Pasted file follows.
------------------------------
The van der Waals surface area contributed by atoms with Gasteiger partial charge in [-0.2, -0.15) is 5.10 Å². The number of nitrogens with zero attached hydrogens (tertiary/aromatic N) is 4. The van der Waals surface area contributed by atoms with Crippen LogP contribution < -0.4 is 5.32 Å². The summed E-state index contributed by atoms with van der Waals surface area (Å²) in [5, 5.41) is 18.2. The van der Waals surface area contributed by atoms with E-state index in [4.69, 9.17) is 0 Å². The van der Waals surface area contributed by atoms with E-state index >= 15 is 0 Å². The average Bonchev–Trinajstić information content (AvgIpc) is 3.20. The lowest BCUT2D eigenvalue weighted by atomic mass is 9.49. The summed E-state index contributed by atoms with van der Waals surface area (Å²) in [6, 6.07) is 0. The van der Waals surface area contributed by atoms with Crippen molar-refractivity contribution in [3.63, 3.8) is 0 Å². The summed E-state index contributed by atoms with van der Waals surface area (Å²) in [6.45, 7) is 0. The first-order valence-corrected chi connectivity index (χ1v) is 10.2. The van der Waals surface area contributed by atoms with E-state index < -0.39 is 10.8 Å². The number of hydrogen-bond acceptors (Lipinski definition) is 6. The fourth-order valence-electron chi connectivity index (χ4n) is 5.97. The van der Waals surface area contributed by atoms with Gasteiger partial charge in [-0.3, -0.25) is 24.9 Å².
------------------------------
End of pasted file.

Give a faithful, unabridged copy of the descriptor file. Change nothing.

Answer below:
The van der Waals surface area contributed by atoms with Gasteiger partial charge in [-0.2, -0.15) is 5.10 Å². The number of nitrogens with zero attached hydrogens (tertiary/aromatic N) is 4. The van der Waals surface area contributed by atoms with Crippen LogP contribution < -0.4 is 5.32 Å². The summed E-state index contributed by atoms with van der Waals surface area (Å²) in [5, 5.41) is 18.2. The van der Waals surface area contributed by atoms with E-state index in [4.69, 9.17) is 0 Å². The van der Waals surface area contributed by atoms with E-state index >= 15 is 0 Å². The average Bonchev–Trinajstić information content (AvgIpc) is 3.20. The lowest BCUT2D eigenvalue weighted by atomic mass is 9.49. The summed E-state index contributed by atoms with van der Waals surface area (Å²) in [6, 6.07) is 0. The van der Waals surface area contributed by atoms with Crippen molar-refractivity contribution in [3.63, 3.8) is 0 Å². The summed E-state index contributed by atoms with van der Waals surface area (Å²) in [6.45, 7) is 0. The first-order valence-corrected chi connectivity index (χ1v) is 10.2. The van der Waals surface area contributed by atoms with E-state index < -0.39 is 10.8 Å². The number of hydrogen-bond acceptors (Lipinski definition) is 6. The fourth-order valence-electron chi connectivity index (χ4n) is 5.97. The van der Waals surface area contributed by atoms with Gasteiger partial charge in [-0.3, -0.25) is 24.9 Å².